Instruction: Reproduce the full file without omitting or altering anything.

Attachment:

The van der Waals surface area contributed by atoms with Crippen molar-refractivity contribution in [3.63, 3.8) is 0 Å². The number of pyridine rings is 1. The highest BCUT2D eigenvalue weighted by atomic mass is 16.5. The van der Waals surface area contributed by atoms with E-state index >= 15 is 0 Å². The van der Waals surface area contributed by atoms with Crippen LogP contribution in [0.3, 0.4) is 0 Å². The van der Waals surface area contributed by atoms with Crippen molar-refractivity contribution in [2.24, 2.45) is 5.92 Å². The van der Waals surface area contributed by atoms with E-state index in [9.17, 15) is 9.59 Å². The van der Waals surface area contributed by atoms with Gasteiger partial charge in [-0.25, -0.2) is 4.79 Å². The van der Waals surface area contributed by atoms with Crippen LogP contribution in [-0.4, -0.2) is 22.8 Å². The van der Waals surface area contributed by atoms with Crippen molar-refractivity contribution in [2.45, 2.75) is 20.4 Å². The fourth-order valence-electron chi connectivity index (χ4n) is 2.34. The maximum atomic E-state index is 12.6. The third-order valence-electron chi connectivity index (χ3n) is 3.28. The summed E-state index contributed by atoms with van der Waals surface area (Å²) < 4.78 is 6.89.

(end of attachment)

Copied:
The van der Waals surface area contributed by atoms with Crippen molar-refractivity contribution in [3.63, 3.8) is 0 Å². The number of pyridine rings is 1. The highest BCUT2D eigenvalue weighted by atomic mass is 16.5. The van der Waals surface area contributed by atoms with E-state index >= 15 is 0 Å². The van der Waals surface area contributed by atoms with Crippen LogP contribution in [0.3, 0.4) is 0 Å². The van der Waals surface area contributed by atoms with Crippen molar-refractivity contribution in [2.24, 2.45) is 5.92 Å². The van der Waals surface area contributed by atoms with E-state index in [9.17, 15) is 9.59 Å². The van der Waals surface area contributed by atoms with Gasteiger partial charge in [-0.25, -0.2) is 4.79 Å². The van der Waals surface area contributed by atoms with Crippen LogP contribution in [-0.4, -0.2) is 22.8 Å². The van der Waals surface area contributed by atoms with Crippen molar-refractivity contribution in [2.45, 2.75) is 20.4 Å². The fourth-order valence-electron chi connectivity index (χ4n) is 2.34. The maximum atomic E-state index is 12.6. The third-order valence-electron chi connectivity index (χ3n) is 3.28. The summed E-state index contributed by atoms with van der Waals surface area (Å²) < 4.78 is 6.89.